Though the PD focus on stand-alone cultural entities, such as earlier cultural centers and libraries, had lessened by the 1990s, their very existence has been questioned after the shock of 9/11 and the—perhaps understandable—obsession with the security of our overseas personnel. An overriding bunker mentality has been created that assumes that our diplomats must be physically protected above all. But, if, as argued above, personal contact is so important to effectively communicating with foreign audiences, ways must be found to enhance it.
The best way to read a person, to see if that person is credible, to see if you two “click,” is to deal with him in person, and while our PD officers can, of course, visit locals in their own settings, there should be an environment, a focus where host nationals interested in us and our life know they can encounter a competent, welcoming American. The opening of additional centers would also allow for a new influx of trained junior and mid-level PD officers who could aspire to more senior information and cultural jobs.
Most American Cultural Centers used to be social, even political, havens where other peoples could learn and read English, pursue private research on our nation, and interact with U.S. colleagues and experts in sundry fields. They offered a far more comprehensive American “environment” than the recently established “American Corners,” which are pockets of Americana placed in an indigenous library or academic institution, but with no American officer or FSN presence. “Corners” are earnest but pallid shades of our earlier centers created in another bow to our security-minded age.
True American Centers were, and could be again, structures separate from our Embassy bastions, where the aim is to deal with local people–not to fend them off. They would pointedly be sited in center cities, close to local cultural and educational institutions, the better to reach our audiences in those countries. Of course, protecting our diplomatic entities is important in the newly turbulent 21st century, but there are ways to balance good security with access to the audiences that public diplomacy must address. Such centers would aim to be security conscious, not security dependent. An excellent current example of how they can still function and directly contribute to open, democratic practices is described vividly in a recent New Yorker article (issue of August 21, 2008) by George Packer, who describes in detail how much the very active American Center in Rangoon has edified those Burmese interested a wider world outside the grim environment created by their lamentable military dictatorship.
Recommendation: Especially in lesser-developed capitals and cities, we should re-establish more full-service American Centers. Current realities would require some practical security elements, of course, but these should not override openness to foreign visitors. We know that new investment in buildings is not deemed prudent by current budgeteers, but some revival of American Centers should be attempted, say, by re-opening one or two in strategic cities within each regional bureau.
Such centers could, by the way, incorporate libraries again, and that does not mean “Information Resource Centers (IRCs),” the neologism that has taken over that function in our foreign affairs bureaucracy. The premise of such IRCs is that they focus pointedly on Internet reference work and outreach for interested, targeted users rather than old, outmoded libraries with bookshelves in reading rooms. Further, in dicey times, it has been thought IRCs could still service their clients at a remove, without them having to physically come to the institution. They gibed with our society’s new, more earnest labeling of librarianship as “information science.”
Yet the “IRC” is a nomenclature that much of the world simply does not recognize and which is frankly hard to translate, placing a new layer of obfuscation over an institution that everyone recognizes worldwide: the library.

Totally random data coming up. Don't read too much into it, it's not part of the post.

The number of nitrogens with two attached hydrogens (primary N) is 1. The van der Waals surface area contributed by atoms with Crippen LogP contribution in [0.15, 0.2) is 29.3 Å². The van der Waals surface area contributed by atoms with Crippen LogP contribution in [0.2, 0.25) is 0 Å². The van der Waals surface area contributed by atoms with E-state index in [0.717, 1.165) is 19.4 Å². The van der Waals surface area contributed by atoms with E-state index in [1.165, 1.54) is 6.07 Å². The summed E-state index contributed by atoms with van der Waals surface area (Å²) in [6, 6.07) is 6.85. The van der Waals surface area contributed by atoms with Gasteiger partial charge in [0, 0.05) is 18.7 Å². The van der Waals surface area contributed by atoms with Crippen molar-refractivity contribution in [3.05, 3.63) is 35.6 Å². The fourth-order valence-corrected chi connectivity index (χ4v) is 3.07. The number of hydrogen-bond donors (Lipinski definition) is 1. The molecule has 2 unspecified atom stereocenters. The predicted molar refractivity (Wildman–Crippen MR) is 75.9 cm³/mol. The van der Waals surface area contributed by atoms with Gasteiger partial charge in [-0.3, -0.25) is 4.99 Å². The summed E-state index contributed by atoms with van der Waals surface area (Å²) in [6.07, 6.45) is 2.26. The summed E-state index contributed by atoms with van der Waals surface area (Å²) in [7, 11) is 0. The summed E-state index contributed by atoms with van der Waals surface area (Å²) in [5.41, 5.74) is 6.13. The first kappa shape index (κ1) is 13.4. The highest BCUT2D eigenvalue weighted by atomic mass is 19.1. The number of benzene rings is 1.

Many ex-USIS officers can cite instances of mature academic, literary, and intellectual talents in their host country who got their first taste of American life and lore while musing in a USIS library, a library usually unlike any in their own country, whose very openness reflected the best aspects of the society it stems from. For many, that library was a discovery that lasted a lifetime. Our PD officer complement has long included, and still includes, American Library Specialists, almost all with regional responsibilities. These professionals could better serve their audiences, and our public diplomacy, if they were physically based in a library institution.
Recommendation: There should be an infusion of new American “libraries,” called by that name, containing all the technological aids that information resource centers already possess, but in addition, existing in a accessible public space to provide crucial interaction of foreigners with knowledgeable PD staffers. They would also allow, especially for students, a chance to truly discover the United States through thoughtful reading in a learning climate that is specifically American.
Recommendation: Within that increase in human resources mentioned above, consideration should be given to at least doubling the number of Library Specialists over the next five years and installing them, where possible, in American centers and libraries, where they can interact directly with foreign publics.
Another local cultural institution which has long proven effective for enhancing PD activities is the binational center (BNC). Mostly based in Latin America, these indigenous entities with bi-cultural roots have flourished—some for decades—as purveyors of American culture and life, chiefly through English-teaching classes, libraries, and diverse educational and recreational programming. The latter revenue-generating classes and programs allowed most of these BNCs to be self-financed and not dependent on U.S. dollars.
Up until the 1980s, American officers, sometimes more than one, acted as directors of such BNCs, achieving a broad and natural connection to local people in several spheres. By the mid-1990s, there were no more U.S. BNC directors, their function having been eliminated as part of that steady cutback of personnel mentioned above. Such positions were, for years, also first on the block when budget reductions were called for.
Recommendation: Reinitiate assignments of public diplomacy officers into major binational centers in Latin America and experiment with establishing positions for PD staffers in other bi-cultural entities, such as overseas language schools or American-curriculum universities.” (END TEXT)
Mike, good points and good to “talk” with you again.